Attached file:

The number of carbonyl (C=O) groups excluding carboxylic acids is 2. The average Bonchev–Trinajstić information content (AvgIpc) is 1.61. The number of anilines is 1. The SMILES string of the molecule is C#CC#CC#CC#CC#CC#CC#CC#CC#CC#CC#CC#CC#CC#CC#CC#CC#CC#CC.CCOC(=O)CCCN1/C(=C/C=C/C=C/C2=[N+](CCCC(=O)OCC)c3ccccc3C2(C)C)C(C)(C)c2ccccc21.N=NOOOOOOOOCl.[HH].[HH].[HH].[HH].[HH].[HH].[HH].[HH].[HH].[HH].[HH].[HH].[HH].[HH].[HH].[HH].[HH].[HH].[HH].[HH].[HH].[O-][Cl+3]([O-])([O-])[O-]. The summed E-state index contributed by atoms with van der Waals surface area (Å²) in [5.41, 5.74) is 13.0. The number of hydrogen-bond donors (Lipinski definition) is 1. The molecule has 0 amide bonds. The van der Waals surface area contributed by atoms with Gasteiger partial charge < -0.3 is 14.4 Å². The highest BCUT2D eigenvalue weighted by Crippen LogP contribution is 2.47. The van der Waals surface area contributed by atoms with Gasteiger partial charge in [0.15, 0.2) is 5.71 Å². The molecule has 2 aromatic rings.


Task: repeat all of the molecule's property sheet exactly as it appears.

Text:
The number of carbonyl (C=O) groups excluding carboxylic acids is 2. The average Bonchev–Trinajstić information content (AvgIpc) is 1.61. The number of anilines is 1. The SMILES string of the molecule is C#CC#CC#CC#CC#CC#CC#CC#CC#CC#CC#CC#CC#CC#CC#CC#CC#CC#CC.CCOC(=O)CCCN1/C(=C/C=C/C=C/C2=[N+](CCCC(=O)OCC)c3ccccc3C2(C)C)C(C)(C)c2ccccc21.N=NOOOOOOOOCl.[HH].[HH].[HH].[HH].[HH].[HH].[HH].[HH].[HH].[HH].[HH].[HH].[HH].[HH].[HH].[HH].[HH].[HH].[HH].[HH].[HH].[O-][Cl+3]([O-])([O-])[O-]. The summed E-state index contributed by atoms with van der Waals surface area (Å²) in [5.41, 5.74) is 13.0. The number of hydrogen-bond donors (Lipinski definition) is 1. The molecule has 0 amide bonds. The van der Waals surface area contributed by atoms with Gasteiger partial charge < -0.3 is 14.4 Å². The highest BCUT2D eigenvalue weighted by Crippen LogP contribution is 2.47. The van der Waals surface area contributed by atoms with Gasteiger partial charge in [0.15, 0.2) is 5.71 Å². The molecule has 2 aromatic rings.